Almond Butter vs. Peanut Butter: The Face-Off

Peanuts & almonds

Almond Butter vs. Peanut Butter

Let’s be real. I don’t think you could go wrong with ANY nut butter. Nut butters are a great source of protein and healthy unsaturated fats. Monounsaturated and polyunsaturated fatty acids are known for their significant role in lowering LDL cholesterol (“the bad cholesterol”) and also lowering triglyceride levels. Therefore, nuts and seeds are extremely beneficial to your heart health; preventing heart disease, type II diabetes, and other health issues.

I absolutely LOVE nut butters before and after exercise. One tbsp of almond butter or peanut butter before a long run has a substantial satiety value (feeling of fullness) from its protein content. It provides me with enough energy throughout the whole exercise. Due to their high fat and protein content, nut butters have a slow release in the gut and have the ability to maintain stable blood sugars.

Peanuts versus Almond: The Face-Off

Between peanuts and almonds, the difference in protein content and healthy fat content (the macronutrients) is minimal. Carbohydrate content between the two butters are the same at 3g per tbsp. Peanut butter/peanuts contain the slightest amount more of saturated fats versus almond butter/almonds but it is hardly noticeable. However, the difference between the two lies within the smaller micronutrient content (and of course the price!!! Almond butter is almost 3x the price of peanut).

Almonds contain a more substantial amount of Vitamin E, calcium, iron, potassium and magnesium in comparison to peanuts. Vitamin E is important to our bodies for maintaining a healthy immune system and healthy bodily processes. Additionally, vitamin E plays a role as an antioxidant and protects our cells from free radicals.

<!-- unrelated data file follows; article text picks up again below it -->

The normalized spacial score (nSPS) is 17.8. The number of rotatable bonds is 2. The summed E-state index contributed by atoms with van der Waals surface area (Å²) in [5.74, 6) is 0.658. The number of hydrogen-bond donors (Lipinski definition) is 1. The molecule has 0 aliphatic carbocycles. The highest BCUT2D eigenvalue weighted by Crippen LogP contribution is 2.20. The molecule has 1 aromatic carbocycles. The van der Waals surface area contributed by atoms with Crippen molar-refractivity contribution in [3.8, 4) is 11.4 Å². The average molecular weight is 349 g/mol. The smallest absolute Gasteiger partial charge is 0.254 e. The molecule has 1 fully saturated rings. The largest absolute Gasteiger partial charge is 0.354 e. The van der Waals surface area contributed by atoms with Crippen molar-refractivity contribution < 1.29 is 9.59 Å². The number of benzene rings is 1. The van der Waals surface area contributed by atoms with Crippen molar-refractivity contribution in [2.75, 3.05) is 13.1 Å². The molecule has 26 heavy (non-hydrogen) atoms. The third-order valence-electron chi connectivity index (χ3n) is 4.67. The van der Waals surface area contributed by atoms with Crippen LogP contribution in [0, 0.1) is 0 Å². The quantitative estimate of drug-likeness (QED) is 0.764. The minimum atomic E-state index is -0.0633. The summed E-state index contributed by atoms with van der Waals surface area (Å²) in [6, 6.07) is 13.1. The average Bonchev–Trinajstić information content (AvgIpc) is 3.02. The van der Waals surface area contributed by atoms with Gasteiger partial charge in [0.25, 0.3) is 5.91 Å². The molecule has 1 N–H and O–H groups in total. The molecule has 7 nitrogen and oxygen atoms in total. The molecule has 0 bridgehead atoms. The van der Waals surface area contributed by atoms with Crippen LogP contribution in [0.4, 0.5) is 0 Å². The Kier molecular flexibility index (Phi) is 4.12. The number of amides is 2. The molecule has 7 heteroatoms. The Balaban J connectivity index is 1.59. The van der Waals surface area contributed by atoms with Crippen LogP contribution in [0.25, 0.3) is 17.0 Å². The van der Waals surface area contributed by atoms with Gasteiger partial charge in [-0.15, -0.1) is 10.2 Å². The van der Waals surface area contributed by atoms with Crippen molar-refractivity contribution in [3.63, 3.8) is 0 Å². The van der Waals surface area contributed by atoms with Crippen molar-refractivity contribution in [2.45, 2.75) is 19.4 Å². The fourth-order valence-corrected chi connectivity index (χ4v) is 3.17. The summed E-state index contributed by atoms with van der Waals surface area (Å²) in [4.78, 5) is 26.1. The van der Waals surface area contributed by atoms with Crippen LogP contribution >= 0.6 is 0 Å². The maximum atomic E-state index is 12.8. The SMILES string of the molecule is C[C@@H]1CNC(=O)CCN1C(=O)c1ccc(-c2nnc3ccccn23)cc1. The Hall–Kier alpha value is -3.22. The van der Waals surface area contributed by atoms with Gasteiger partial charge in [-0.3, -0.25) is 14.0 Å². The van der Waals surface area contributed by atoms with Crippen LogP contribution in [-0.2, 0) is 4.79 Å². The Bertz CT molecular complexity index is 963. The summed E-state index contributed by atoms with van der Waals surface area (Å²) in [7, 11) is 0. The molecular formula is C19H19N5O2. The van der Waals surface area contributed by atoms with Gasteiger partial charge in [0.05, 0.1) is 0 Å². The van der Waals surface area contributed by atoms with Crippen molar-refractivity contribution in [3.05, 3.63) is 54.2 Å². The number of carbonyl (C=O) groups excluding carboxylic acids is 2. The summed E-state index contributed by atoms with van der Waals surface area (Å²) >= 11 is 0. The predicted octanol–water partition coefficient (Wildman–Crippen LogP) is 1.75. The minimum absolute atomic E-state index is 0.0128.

One common concern as to why some people may avoid peanuts is due to their risk of Aflatoxins. Aflatoxins are produced by a fungi (Aspergillus flavus). This fungi is common to crops that have grown in conditions of high humidity and temperature. Aflatoxins manly effect the liver and may increase risk of liver cancer. HOWEVER, Aflatoxin in peanut butters, and other at risk foods, is regulated and inspected by the FDA/USDA to ensure safe levels are always met for safe food consumption. 

Comparison: Based on PC Blue Menu Natural Peanut and Almond Butter

Per 1 tbsp Peanut Butter Almond Butter
Calories 100 cals/tbsp 90 cals/tbsp
Protein 3g 3g
Fat 8g 8g
Vitamin E Not A Significant Amount 35 % of Daily Value
Potassium 100 mg 105 mg

Published by Brooke Bliss, BScFN, RYT-500

My name is Brooke Bliss. I am a yogi, traveller, and food enthusiast. I am a graduate of Western University's B.Sc. Honors Nutrition & Dietetics program and a 500-hour certified yoga teacher. I love to share my healthy, whole-food recipes, nutrition facts, yoga and lifestyle tips. Thank you for stopping by my page. Namaste :)

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